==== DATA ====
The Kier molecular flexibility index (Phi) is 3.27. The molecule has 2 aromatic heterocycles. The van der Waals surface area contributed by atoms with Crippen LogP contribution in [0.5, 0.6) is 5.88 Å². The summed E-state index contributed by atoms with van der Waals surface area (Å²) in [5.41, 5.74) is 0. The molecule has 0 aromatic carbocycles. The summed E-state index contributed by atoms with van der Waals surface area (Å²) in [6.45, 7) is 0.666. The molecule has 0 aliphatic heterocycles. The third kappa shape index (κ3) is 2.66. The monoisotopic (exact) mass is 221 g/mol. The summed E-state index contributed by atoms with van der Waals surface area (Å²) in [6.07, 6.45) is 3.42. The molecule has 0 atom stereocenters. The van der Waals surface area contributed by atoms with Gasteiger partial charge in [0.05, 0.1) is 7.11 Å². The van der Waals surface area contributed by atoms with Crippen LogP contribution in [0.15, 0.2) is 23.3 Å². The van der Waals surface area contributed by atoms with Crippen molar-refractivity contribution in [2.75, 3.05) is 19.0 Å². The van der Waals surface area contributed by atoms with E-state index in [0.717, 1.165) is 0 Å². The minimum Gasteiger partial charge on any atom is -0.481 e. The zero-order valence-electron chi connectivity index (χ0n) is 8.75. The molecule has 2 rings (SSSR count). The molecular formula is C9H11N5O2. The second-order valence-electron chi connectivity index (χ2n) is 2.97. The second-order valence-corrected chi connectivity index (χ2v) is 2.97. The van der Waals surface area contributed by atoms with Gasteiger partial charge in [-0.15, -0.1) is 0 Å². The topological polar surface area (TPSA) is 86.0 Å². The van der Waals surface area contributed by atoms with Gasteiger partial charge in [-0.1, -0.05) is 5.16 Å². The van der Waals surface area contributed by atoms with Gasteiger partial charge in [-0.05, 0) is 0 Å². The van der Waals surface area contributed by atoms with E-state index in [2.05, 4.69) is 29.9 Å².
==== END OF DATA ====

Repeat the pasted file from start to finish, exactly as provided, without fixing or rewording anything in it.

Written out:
The Kier molecular flexibility index (Phi) is 3.27. The molecule has 2 aromatic heterocycles. The van der Waals surface area contributed by atoms with Crippen LogP contribution in [0.5, 0.6) is 5.88 Å². The summed E-state index contributed by atoms with van der Waals surface area (Å²) in [5.41, 5.74) is 0. The molecule has 0 aromatic carbocycles. The summed E-state index contributed by atoms with van der Waals surface area (Å²) in [6.45, 7) is 0.666. The molecule has 0 aliphatic heterocycles. The third kappa shape index (κ3) is 2.66. The monoisotopic (exact) mass is 221 g/mol. The summed E-state index contributed by atoms with van der Waals surface area (Å²) in [6.07, 6.45) is 3.42. The molecule has 0 atom stereocenters. The van der Waals surface area contributed by atoms with Gasteiger partial charge in [0.05, 0.1) is 7.11 Å². The van der Waals surface area contributed by atoms with Crippen LogP contribution in [0.15, 0.2) is 23.3 Å². The van der Waals surface area contributed by atoms with Crippen molar-refractivity contribution in [2.75, 3.05) is 19.0 Å². The van der Waals surface area contributed by atoms with E-state index in [0.717, 1.165) is 0 Å². The minimum Gasteiger partial charge on any atom is -0.481 e. The zero-order valence-electron chi connectivity index (χ0n) is 8.75. The molecule has 2 rings (SSSR count). The molecular formula is C9H11N5O2. The second-order valence-electron chi connectivity index (χ2n) is 2.97. The second-order valence-corrected chi connectivity index (χ2v) is 2.97. The van der Waals surface area contributed by atoms with Gasteiger partial charge in [-0.15, -0.1) is 0 Å². The topological polar surface area (TPSA) is 86.0 Å². The van der Waals surface area contributed by atoms with Gasteiger partial charge in [-0.1, -0.05) is 5.16 Å². The van der Waals surface area contributed by atoms with Gasteiger partial charge in [-0.05, 0) is 0 Å². The van der Waals surface area contributed by atoms with E-state index in [2.05, 4.69) is 29.9 Å².